THERE IS NO statue cast in Charlie Abel's image, but the man whose bronzed likeness sits on the Spectrum steps knows who is the arena's true soul.
Julius Erving said so himself.
"If anybody here should be looked up to, it's you," he told Charlie Abel. "You're always here, doing your job."
"Press Box" Abel - so named because, as the press-box guard, that's how he answered the phone there; no comma, no pause - will be among the Sixers' esteemed guests at tonight's farewell to the Wachovia Spectrum. And rightly so.
"One of my favorite things about the Spectrum was talking to our wonderful staff," said Comcast-Spectacor chairman Ed Snider. "Charlie represents all of the many special people who gave so tirelessly of their time to make the Spectrum such a terrific place. It'll be great to see him and many of our other long-tenured staff back in the Spectrum on Friday."
Abel, 75, helped open the venue on Sept. 30, 1967, working among the masses as a general security guard for the Quaker City Jazz Festival. The Spectrum is scheduled for demolition after a concert on the same date this year to make way for a hotel, part of the planned Philly Live! complex.
Abel heard about the Spectrum's imminent demise on television in his Yeadon home.
"I thought I'd go stand in front of the wrecking ball," Abel said.
He never worked in the Wachovia Center. He retired from the Spectrum once it became second fiddle to that shiny new edifice in 1996. Luxury boxes and plush seating and a cavernous press box - that just wasn't him.
A cabinetmaker from South Philly, trained in his trade at Bok Vocational at 8th and Mifflin, Abel saw his time at the Spectrum as a privilege. His cabinet company moved south. He wouldn't. He became a firefighter - and remained a guard.
He had moved up in the Spectrum world.
Abel's steady hand and calm demeanor led tennis maven Marilyn Fernberger to request that he work the press box at the Philadelphia Indoor men's tennis tournament at the Spectrum.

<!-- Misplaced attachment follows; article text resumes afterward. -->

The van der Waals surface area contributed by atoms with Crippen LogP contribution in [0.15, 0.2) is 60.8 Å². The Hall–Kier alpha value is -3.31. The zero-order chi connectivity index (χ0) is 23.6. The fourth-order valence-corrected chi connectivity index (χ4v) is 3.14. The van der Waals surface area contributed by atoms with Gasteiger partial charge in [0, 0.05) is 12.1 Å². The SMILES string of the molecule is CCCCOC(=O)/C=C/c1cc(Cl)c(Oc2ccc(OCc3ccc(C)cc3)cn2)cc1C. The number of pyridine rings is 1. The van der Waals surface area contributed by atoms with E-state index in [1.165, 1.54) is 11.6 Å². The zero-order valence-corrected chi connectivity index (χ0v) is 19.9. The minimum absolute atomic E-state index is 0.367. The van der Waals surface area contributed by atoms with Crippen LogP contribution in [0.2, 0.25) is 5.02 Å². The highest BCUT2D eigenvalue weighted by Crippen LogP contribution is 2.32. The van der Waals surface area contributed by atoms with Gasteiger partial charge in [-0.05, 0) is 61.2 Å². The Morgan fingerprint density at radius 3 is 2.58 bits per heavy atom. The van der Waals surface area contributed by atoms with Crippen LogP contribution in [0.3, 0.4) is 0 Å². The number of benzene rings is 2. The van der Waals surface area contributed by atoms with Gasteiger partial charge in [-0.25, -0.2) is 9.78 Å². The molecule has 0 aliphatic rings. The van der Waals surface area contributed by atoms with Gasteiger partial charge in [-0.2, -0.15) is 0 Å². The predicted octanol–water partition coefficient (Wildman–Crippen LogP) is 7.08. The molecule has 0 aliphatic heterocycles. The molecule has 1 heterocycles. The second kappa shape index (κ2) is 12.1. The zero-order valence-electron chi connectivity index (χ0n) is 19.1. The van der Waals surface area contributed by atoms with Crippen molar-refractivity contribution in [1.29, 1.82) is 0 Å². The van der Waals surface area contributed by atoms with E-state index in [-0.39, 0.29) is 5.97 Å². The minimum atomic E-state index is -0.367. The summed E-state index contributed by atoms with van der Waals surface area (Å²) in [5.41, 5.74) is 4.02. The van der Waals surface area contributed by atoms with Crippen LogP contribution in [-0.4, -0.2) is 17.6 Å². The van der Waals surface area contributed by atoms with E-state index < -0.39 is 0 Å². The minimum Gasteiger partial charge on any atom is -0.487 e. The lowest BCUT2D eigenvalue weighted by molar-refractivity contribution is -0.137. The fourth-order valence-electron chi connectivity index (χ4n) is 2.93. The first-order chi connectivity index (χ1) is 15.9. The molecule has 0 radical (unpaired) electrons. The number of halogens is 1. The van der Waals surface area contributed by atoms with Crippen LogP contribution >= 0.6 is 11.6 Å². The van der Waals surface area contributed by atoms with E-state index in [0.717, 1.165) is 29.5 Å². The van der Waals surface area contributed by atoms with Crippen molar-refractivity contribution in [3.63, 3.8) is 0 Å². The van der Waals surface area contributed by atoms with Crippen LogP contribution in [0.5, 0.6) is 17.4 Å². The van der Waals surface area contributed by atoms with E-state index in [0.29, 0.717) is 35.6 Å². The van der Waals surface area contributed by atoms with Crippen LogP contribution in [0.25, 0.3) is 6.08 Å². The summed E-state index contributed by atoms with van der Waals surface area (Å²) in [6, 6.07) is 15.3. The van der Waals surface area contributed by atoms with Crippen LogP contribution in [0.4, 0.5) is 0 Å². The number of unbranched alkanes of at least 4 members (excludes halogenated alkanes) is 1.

"She liked the way I handled high-strung tennis players . . . and reporters," Abel said.
Everyone, he figured, deserved the same treatment. It was his policy.
"From Ed Snider on down, even to the cleaners, I knew 'em all," Abel said.
And he saw it all. And he marveled.
* The record 53 times the Grateful Dead played the arena: "Can't believe how loyal those fans are. No matter how many times [the band would] come, you'd see the same people down there watching them."
* The wondrous absurdity of professional wresting: "To see the wrestlers in the ring, and then to see them in the dressing room; they were all in the same dressing room."
* The gaudy crowds on fight nights: "They'd come dressed in their finery, and eat peanuts. It was a peanut crowd."
* The Flyers' Game 6 comeback win over the Oilers in 1987: "Never saw a hockey game live 'til I started working there. Great sport. Live."
* And, of course, the night a Lakers rookie named Magic Johnson moved from point guard to center in place of injured Kareem Abdul-Jabbar and scored 42 points, grabbed 15 rebounds, had seven assists and three steals in the clinching Game 6 of the 1980 NBA Finals: "It was great to see. The crowd was Sixers fans, but Magic took them over, believe me. What he did that day - I couldn't believe it."
He shared such unbelievable moments with the cynics: the press. He guffawed at Inquirer scribe Bob Ford's famous impression of Charles Barkley. Ford, then the Sixers beat writer and now a columnist for the paper, recalls that Abel was always willing to help.
One of Ford's first assignments at the Spectrum involved a Flyers alumni game against a celebrity team. Abel saw that Ford was pounding away on a tight deadline and asked if he could lend a hand. Anything. Really.
Ford replied, yes, he could use a quote from the celebrity team's coach.
"Five minutes later, Charles had the guy standing next to me," Ford said. The coach was a bit tipsy, and stalled when Ford asked him for a comment. "He turned and looked at Charles, and Charles just nodded seriously at him."
Press Box Abel, indeed.
Abel's position helped his family share some of the arena's greatest moments. His sons, Darren and Howard, saw the games, sure, but they saw the circus, ice shows and concerts, too. Darren even worked there in college, as a vendor, and afterward, a guard.
Darren died 8 years ago. So, yes, the Spectrum is extra special to Charlie Abel.
"It was home to me. I liked the closeness. You felt good about the place," Abel said. "If it comes across like I loved the place, well, I did."